January 10, 2014

Alright, I confess. The pithy title above was not mine. I give credit to Michael Savage as on his Wednesday radio program he led off with a clip from Lyndon Johnson's State of the Union Address from January 8, 1964 in which Johnson declared his War on Poverty and the beginning of the Great Society.

Actually, Johnson's 'Great Society' began the following year, in 1965, with his Aid to Families with Dependant Children Program, aka Welfare. But, it was the culmination of a year's worth of planning, raising taxes, and backroom deals along with promises made to Martin Luther King, Jr. and the NAACP, which guaranteed Johnson's election in November, 1964 and secured the African-American vote for the Democrats for generations to come.

Yes, the so-called War on Poverty was aimed at all poor, whether working or having fallen on hard times, but the chief beneficiaries were poor black families and within three years became isolated mostly to women with children and no father in the home. Thus began the climb in the number of out-of-wedlock births among the black community and the demise of a culture once solid and less prone to a life of crime and illegitimacy.

50 years later, the progress of Johnson’s “war on poverty” is beyond terrible. Trillions of dollars have been spent, and the number of Americans living in poverty is higher today than it was in 1964, while the poverty rate has held steady at just under one in five. That contrasts unpleasantly with the trend before President Johnson declared his war: The poverty rate had been dropping since the end of World War II. That progress came to a halt as President Johnson’s expensive and expansive vision began to be implemented in earnest, which coincided with the tapering of the postwar boom. By the 1970s, the poverty rate was headed upward. It declined a bit during the Reagan years, crested and receded again in the 1990s, and resumed its melancholy ascent around the turn of the century.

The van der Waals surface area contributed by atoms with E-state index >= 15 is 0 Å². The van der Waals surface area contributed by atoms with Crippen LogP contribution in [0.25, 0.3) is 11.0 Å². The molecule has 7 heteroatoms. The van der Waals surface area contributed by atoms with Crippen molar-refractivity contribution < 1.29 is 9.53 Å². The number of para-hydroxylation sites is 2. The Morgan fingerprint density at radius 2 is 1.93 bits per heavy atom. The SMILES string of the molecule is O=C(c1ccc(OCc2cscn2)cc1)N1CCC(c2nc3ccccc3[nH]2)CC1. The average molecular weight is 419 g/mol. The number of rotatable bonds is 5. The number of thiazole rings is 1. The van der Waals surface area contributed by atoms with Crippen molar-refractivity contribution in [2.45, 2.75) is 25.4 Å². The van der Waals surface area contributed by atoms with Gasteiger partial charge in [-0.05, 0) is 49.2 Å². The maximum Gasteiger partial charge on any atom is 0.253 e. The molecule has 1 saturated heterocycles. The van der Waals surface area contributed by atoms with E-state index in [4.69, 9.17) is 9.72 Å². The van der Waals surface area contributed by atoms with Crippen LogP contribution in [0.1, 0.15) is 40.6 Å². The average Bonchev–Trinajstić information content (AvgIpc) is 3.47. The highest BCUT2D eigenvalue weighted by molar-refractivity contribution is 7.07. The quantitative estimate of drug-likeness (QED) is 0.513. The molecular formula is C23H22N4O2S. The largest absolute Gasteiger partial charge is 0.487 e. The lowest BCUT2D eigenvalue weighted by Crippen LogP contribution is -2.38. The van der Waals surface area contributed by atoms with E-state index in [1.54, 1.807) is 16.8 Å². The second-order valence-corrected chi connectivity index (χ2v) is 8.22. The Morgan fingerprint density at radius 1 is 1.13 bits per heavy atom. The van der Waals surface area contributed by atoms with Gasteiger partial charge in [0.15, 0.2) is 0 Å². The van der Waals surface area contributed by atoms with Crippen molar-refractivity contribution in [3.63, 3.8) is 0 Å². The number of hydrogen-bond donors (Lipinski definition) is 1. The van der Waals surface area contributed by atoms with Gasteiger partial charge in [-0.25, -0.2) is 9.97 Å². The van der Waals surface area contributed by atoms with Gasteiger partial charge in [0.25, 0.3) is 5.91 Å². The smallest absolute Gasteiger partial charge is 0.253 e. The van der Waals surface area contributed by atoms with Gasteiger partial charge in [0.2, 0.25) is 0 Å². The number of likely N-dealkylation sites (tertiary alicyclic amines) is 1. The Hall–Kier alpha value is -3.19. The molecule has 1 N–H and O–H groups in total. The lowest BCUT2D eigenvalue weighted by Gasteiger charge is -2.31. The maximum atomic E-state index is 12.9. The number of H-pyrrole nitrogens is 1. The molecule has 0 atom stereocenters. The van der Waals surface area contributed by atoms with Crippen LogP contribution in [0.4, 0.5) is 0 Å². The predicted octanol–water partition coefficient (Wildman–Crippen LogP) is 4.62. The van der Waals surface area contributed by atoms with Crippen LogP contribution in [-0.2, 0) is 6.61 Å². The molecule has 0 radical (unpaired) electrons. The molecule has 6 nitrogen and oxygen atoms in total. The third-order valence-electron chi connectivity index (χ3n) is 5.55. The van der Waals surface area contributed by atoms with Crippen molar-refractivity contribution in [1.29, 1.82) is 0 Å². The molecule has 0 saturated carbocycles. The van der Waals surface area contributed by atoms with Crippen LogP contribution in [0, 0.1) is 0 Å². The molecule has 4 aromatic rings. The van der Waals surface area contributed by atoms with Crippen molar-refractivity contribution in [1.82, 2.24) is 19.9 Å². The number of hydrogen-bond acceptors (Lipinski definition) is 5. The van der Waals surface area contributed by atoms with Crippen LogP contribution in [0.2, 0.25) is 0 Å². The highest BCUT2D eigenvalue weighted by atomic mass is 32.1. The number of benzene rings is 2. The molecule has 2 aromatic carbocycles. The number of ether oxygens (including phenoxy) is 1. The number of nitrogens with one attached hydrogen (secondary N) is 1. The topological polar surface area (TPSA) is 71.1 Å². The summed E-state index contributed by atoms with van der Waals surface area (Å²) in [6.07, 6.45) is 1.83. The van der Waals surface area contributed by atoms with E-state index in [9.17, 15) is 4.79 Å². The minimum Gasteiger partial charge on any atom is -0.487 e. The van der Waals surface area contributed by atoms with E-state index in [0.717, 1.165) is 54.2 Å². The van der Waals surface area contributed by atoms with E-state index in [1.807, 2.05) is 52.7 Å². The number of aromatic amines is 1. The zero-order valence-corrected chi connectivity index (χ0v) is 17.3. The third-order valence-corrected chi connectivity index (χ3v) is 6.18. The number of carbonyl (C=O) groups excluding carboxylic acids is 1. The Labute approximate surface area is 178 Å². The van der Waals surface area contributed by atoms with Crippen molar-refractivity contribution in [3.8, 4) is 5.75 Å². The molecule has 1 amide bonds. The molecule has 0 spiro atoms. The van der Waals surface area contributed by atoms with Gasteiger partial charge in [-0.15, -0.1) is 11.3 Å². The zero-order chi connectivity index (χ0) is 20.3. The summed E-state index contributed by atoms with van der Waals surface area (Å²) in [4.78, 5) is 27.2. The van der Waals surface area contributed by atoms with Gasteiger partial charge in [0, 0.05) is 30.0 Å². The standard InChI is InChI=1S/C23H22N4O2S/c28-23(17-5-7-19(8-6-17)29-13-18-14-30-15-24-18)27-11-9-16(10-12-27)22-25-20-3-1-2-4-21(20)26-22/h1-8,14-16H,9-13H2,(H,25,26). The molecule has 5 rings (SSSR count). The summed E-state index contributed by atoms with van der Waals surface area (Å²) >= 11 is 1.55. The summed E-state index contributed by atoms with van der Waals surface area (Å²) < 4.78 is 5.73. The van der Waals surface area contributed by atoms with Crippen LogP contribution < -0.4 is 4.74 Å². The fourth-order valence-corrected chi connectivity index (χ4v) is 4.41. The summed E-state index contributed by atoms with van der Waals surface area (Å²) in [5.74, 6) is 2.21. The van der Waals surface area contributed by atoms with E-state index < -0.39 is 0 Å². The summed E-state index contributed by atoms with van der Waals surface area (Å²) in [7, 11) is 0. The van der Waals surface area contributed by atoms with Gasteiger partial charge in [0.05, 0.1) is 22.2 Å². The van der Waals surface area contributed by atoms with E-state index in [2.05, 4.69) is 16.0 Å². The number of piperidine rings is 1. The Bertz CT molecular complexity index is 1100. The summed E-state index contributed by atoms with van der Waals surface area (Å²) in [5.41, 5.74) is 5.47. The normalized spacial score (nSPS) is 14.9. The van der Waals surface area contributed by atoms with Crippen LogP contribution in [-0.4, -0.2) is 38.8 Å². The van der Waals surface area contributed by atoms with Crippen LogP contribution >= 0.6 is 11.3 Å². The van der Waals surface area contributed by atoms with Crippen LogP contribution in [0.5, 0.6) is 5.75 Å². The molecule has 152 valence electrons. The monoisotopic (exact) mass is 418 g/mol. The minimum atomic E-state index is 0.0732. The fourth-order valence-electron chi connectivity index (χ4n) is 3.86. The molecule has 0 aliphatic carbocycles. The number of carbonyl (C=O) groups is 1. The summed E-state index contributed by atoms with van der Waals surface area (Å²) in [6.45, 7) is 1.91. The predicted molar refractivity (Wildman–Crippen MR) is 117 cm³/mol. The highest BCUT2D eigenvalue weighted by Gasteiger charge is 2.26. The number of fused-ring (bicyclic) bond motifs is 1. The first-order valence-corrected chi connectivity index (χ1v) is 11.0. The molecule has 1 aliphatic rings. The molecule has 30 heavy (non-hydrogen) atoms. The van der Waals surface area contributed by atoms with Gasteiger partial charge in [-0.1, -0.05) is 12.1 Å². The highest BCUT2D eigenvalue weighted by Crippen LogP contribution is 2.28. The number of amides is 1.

To understand the failure of the war on poverty requires understanding its structure, which itself is bound up in the idiosyncrasies of Lyndon Johnson’s politics. President Johnson played many parts in his political career: Southern ballast to John Kennedy’s buoyant Yankee idealism; an enemy of civil-rights reform and anti-lynching laws who reversed himself in 1964; a sometimes reluctant but in the end unshakeable Cold Warrior. But at heart President Johnson was a New Deal man, and his Great Society, of which the war on poverty was a critical component, was his attempt to resuscitate the spirit and the political success of Franklin Roosevelt’s program.